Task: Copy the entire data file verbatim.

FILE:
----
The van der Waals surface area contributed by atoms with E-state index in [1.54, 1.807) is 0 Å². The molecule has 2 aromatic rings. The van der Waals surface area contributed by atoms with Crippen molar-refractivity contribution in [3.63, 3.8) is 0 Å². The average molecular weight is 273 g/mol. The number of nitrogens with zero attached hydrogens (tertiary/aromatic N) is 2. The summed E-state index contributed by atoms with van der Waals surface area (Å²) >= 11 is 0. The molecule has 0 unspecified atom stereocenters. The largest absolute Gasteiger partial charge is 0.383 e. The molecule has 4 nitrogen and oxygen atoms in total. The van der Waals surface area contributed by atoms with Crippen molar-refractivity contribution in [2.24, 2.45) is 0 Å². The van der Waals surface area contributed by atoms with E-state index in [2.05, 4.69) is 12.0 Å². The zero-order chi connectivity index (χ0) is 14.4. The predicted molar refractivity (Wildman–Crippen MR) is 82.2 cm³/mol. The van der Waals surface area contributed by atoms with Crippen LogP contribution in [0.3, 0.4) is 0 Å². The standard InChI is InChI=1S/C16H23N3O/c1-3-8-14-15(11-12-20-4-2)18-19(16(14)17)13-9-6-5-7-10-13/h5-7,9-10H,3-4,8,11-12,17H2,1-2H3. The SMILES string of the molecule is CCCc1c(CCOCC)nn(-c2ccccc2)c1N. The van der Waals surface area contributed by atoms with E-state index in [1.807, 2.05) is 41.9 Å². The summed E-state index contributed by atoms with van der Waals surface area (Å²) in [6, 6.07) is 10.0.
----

The van der Waals surface area contributed by atoms with E-state index in [1.54, 1.807) is 0 Å². The molecule has 2 aromatic rings. The van der Waals surface area contributed by atoms with Crippen molar-refractivity contribution in [3.63, 3.8) is 0 Å². The average molecular weight is 273 g/mol. The number of nitrogens with zero attached hydrogens (tertiary/aromatic N) is 2. The summed E-state index contributed by atoms with van der Waals surface area (Å²) >= 11 is 0. The molecule has 0 unspecified atom stereocenters. The largest absolute Gasteiger partial charge is 0.383 e. The molecule has 4 nitrogen and oxygen atoms in total. The van der Waals surface area contributed by atoms with Crippen molar-refractivity contribution in [2.24, 2.45) is 0 Å². The van der Waals surface area contributed by atoms with E-state index in [2.05, 4.69) is 12.0 Å². The zero-order chi connectivity index (χ0) is 14.4. The predicted molar refractivity (Wildman–Crippen MR) is 82.2 cm³/mol. The van der Waals surface area contributed by atoms with Crippen LogP contribution in [0.3, 0.4) is 0 Å². The standard InChI is InChI=1S/C16H23N3O/c1-3-8-14-15(11-12-20-4-2)18-19(16(14)17)13-9-6-5-7-10-13/h5-7,9-10H,3-4,8,11-12,17H2,1-2H3. The SMILES string of the molecule is CCCc1c(CCOCC)nn(-c2ccccc2)c1N. The van der Waals surface area contributed by atoms with E-state index in [1.807, 2.05) is 41.9 Å². The summed E-state index contributed by atoms with van der Waals surface area (Å²) in [6, 6.07) is 10.0.